Perhaps people need to hear again the good news that there is something better - that we can be delivered from the depths of Sheol, the place of the dead, by a God who goes there with us - or ahead of us - in Jesus.

And finally, what about the implications for the Church? We have already seen that, if the dead live on in Jesus they are with us now, part of the vast congregation of believers which stretches across the centuries and continues to sing God's praises. But what of churches themselves? Can they die? Yes, of course they can, but when they do - if they die pointlessly, because of a lack of vision - it fills Jesus with the same indignation that he felt about Lazarus when he died. And, of course, when Jesus is still with us - filling our life together and shaping and energising our vision - we cannot die, or at least we cannot remain dead. His life force means that we must inevitably be reborn even if the old way of being church sometimes has to give way and die. Change is inevitable, but decay is not. The Church must keep on being renewed or rising from the dead.

Scenes from the Passion of the Christ

John 14.23-27

I don't know how many of you are familiar with a series of books called 'Where's Wally?' They show extremely complicated pictures of crowds of people doing lots of different things and the reader's job is to find where Wally is hiding in the picture. He can always be identified by his red and white bobble hat and football scarf, and because he always looks a bit of a Wally. But even so he's often very hard to find. The books are all designed by someone called Martin Handford, and the latest one, 'The Great Paper Chase', was only published this year. But it isn't an original idea. The first person to think of hiding someone familiar in a complicated crowd scene was a painter called Hans Memling.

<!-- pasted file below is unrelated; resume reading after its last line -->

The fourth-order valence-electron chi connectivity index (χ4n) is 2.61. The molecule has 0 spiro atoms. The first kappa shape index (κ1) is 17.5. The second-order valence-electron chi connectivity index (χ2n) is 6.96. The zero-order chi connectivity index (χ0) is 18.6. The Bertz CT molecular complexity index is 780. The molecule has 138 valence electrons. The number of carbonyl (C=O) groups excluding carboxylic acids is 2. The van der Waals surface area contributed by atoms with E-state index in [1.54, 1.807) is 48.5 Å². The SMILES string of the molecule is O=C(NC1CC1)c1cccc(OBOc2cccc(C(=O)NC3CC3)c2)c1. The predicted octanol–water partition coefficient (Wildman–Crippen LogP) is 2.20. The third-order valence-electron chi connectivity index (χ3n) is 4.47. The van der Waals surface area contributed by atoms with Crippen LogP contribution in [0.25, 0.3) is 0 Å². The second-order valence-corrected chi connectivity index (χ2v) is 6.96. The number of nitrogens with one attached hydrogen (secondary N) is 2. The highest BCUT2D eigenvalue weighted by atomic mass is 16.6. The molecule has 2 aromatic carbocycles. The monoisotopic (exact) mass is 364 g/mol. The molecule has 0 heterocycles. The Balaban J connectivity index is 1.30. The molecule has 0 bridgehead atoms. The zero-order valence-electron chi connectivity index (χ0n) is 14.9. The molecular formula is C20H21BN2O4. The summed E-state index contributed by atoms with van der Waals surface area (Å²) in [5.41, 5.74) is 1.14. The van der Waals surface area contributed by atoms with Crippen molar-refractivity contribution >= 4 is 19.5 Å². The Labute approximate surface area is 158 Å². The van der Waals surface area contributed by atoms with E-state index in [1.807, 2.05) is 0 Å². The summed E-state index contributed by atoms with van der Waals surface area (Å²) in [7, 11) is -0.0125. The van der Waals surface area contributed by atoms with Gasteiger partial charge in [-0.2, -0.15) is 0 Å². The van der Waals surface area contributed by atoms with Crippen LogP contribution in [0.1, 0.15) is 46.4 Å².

If you Google for Hans Memling's "Scenes from the Passion of the Christ" you will see that Memling, who was a German painter working in modern day Belgium 540 years ago, decided in 1470 to create a picture which we could justifiably call 'Where's Jesus?' He conceived it as a way of depicting all of the things which happened to Jesus in the last week before his death and resurrection. And he sold it to two of the people portrayed in the picture, who are kneeling in prayer in the foreground at either side of the panorama.

If we look at the whole picture it's very hard to see Jesus at all, but as soon as we start to zoom in on what's going on we shall begin to realise that actually he's not like Wally - hidden somewhere in just one tiny corner of a crowded scene - instead, he dominates the whole picture, because he's everywhere.

I've introduced you to this famous picture, which now hangs in an art gallery in Italy, because it covers most of the events which have dominated our church services here at Sandal since we last held a Parade Service at the beginning of Lent. Here, at one stroke, you can see the Easter story unfold, and I thought that would be a good thing to think about today, which is the last Sunday in the year when Christians traditionally think about Easter. But looking at these scenes also reminds us why there is a church in Sandal.